Beth Jacobs, Target Corp. chief information office has resigned as the company overhauls security practices, according to published reports. On December 19, 2013, Target announced that hackers had compromised 40 million of its customer’s credit and debit card accounts.
The company will seek an interim CIO, the reports stated.
On February 4, Target CFO John Mulligan, appearing before the Senate Committee on the Judiciary in Washington, D.C., and told it that the company would accelerate implementation of smart card technology designed to reduce the threat of credit and debit card fraud attempted in its stores, the company announced.
On February 26, in comments on the company’s fiscal 2013 results, Target CEO Gregg Steinhafel said, the company’s “results softened meaningfully following our December announcement of a data breach. As we plan for the new fiscal year, we will continue to work tirelessly to win back the confidence of our guests and deliver irresistible merchandise and offers, and we are encouraged that sales trends have improved in recent weeks.”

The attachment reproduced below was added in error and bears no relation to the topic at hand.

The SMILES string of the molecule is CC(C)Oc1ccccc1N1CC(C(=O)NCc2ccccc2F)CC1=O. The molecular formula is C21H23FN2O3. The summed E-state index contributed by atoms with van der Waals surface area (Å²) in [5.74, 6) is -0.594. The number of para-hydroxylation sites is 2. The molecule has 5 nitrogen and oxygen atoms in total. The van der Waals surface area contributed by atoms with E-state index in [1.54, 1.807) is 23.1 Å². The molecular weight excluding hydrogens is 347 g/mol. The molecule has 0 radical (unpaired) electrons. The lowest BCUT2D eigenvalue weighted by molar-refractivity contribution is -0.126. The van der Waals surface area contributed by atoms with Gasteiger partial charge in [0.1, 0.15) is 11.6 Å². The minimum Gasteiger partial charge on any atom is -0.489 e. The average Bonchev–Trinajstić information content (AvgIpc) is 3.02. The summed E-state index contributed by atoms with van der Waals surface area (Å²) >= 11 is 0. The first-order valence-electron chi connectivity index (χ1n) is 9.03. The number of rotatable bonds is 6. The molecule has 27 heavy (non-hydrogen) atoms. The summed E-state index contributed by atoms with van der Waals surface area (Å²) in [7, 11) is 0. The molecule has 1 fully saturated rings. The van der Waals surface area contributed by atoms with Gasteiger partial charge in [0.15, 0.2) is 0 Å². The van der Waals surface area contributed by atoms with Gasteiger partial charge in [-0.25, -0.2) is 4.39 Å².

For the full-year, Target net earnings were $1.97 billion, or $3.07 per diluted share, versus $3 billion, or $4.52 per diluted share, in fiscal 2012. Sales were $72.6 billion versus $72 billion in the fiscal year prior, the company reported. Target blamed the data breach and challenges associated with opening its Canadian division for the soft results.